New York, NY (PRWEB) January 31, 2017
The Office of Juvenile Justice and Delinquency Prevention Tribal Youth Training and Technical Assistance Center, housed at the Indian Country Child Trauma Center at the University of Oklahoma Health Science Center, and Kognito, an innovator in developing evidence-based role-play simulations, have announced the launch of an interactive role-play simulation aimed at building the capacity among law enforcement professionals to lead more effective interactions with tribal youth.
The Trauma-Informed Policing With Tribal Youth simulation is available at no cost to participants at: http://www.kognitocampus.com/login using enrollment key “tribalyth”.
“Trauma-Informed Policing with Tribal Youth is the first culturally-specific online role-play simulation,” said Dr. Dolores Bigfoot, director of the Tribal Youth Training and Technical Assistance Center. “Preliminary research demonstrates that it builds knowledge about the effects of historical and intergenerational trauma and prepares law enforcement officers to take action to reduce the trauma-response of tribal youth when interacting with police. Our goal is to bring that knowledge and skill to scale by offering all law enforcement agencies that work with tribal communities the opportunity to have their officers participate in the training.”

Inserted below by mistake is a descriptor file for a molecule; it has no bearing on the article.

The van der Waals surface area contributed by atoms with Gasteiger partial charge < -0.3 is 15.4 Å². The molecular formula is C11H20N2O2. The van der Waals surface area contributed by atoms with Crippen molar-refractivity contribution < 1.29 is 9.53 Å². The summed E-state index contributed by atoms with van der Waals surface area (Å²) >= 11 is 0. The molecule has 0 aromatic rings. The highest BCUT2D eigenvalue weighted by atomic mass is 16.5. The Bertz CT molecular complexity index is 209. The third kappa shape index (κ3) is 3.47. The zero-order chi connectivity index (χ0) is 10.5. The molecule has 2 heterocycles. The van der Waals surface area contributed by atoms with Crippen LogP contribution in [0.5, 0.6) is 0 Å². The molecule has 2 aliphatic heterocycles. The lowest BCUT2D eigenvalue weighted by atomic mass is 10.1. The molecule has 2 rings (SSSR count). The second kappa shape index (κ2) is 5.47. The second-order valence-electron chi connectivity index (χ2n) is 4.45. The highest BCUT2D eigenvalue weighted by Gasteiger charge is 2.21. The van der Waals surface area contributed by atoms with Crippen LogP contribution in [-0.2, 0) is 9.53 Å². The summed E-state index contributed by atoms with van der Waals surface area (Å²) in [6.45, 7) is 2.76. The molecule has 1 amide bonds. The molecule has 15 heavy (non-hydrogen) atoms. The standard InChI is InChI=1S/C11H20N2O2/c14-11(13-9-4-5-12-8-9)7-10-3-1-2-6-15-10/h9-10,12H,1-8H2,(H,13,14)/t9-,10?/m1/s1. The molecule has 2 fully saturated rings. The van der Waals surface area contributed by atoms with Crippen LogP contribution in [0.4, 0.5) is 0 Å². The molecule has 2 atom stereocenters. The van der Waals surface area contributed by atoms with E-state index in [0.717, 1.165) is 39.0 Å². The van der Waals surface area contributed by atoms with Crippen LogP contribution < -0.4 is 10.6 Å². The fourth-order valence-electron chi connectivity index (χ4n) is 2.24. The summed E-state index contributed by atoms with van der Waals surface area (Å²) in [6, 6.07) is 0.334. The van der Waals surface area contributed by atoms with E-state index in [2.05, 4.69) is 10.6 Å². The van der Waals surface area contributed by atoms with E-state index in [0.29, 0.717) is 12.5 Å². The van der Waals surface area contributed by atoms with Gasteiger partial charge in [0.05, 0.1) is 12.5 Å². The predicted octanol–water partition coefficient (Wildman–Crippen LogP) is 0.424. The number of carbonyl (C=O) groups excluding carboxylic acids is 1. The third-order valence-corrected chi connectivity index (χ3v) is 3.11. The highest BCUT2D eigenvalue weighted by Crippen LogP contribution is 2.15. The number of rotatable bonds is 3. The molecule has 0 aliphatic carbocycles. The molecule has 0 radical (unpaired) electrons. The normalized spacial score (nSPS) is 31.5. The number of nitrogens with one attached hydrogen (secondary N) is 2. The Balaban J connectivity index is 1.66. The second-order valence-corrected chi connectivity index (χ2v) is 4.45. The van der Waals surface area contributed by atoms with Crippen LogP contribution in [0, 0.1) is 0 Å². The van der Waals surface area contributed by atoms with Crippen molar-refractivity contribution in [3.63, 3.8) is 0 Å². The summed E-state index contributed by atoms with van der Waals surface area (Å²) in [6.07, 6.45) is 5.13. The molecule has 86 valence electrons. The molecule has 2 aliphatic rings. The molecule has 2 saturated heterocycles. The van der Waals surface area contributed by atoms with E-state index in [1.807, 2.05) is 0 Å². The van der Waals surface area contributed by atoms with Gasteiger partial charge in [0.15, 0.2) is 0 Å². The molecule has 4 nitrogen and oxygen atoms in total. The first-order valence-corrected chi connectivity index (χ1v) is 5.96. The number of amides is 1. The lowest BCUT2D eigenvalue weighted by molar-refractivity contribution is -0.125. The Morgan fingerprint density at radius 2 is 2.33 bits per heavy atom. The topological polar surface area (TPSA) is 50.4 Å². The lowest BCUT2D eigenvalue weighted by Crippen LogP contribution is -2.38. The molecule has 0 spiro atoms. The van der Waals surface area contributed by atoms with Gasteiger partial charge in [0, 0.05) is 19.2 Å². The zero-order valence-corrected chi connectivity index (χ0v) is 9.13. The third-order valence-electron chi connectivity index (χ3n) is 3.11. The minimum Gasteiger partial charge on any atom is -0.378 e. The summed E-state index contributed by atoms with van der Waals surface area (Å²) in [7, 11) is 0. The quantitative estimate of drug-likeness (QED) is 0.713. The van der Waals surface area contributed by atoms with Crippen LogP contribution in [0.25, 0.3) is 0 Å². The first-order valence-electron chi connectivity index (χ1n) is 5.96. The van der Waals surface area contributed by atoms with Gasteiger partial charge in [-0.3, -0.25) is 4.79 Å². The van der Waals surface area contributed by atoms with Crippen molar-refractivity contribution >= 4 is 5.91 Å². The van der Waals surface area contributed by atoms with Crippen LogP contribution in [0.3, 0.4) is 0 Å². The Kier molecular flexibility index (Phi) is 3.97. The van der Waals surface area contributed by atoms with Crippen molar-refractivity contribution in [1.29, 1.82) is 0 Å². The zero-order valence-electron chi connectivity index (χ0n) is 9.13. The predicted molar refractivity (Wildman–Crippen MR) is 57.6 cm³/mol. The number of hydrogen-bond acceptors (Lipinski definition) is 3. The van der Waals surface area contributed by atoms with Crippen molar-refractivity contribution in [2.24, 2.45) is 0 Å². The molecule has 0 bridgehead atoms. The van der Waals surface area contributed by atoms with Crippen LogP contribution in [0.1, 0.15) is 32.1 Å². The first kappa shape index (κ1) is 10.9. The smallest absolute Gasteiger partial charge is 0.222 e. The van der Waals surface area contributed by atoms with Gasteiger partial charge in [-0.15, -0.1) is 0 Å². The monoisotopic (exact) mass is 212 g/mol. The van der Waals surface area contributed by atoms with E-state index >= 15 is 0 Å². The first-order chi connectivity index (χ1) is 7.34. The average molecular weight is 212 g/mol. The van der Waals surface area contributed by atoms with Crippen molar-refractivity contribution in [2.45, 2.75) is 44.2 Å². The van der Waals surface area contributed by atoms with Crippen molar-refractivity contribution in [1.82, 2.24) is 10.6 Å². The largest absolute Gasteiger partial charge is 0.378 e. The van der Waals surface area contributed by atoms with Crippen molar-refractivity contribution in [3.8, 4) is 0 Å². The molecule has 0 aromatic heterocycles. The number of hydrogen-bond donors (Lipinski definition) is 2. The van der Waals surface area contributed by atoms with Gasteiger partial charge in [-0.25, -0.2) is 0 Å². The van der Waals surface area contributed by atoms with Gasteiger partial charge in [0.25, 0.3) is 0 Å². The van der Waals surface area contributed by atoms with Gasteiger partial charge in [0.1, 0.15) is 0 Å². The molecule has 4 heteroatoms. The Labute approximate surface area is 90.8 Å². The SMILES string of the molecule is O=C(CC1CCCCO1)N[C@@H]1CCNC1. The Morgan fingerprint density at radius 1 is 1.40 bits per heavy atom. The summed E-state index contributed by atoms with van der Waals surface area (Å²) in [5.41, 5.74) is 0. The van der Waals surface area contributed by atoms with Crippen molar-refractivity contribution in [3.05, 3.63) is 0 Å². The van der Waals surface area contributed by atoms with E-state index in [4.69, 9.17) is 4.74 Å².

The Trauma-Informed Policing with Tribal Youth simulation is one of the services that the Indian Country Child Trauma Center, in its role as the Office of Juvenile Justice and Delinquency Prevention’s Tribal Youth Training and Technical Assistance Center, provides to tribal grantees and all federally recognized tribes seeking to improve tribal juvenile justice systems. It takes about 30 minutes to complete and awards one hour of continuing education credit from the State of Oklahoma Center for Law Enforcement Education and Training (CLEET). Acquisition of continuing education credits for law enforcement personnel in other states is in progress.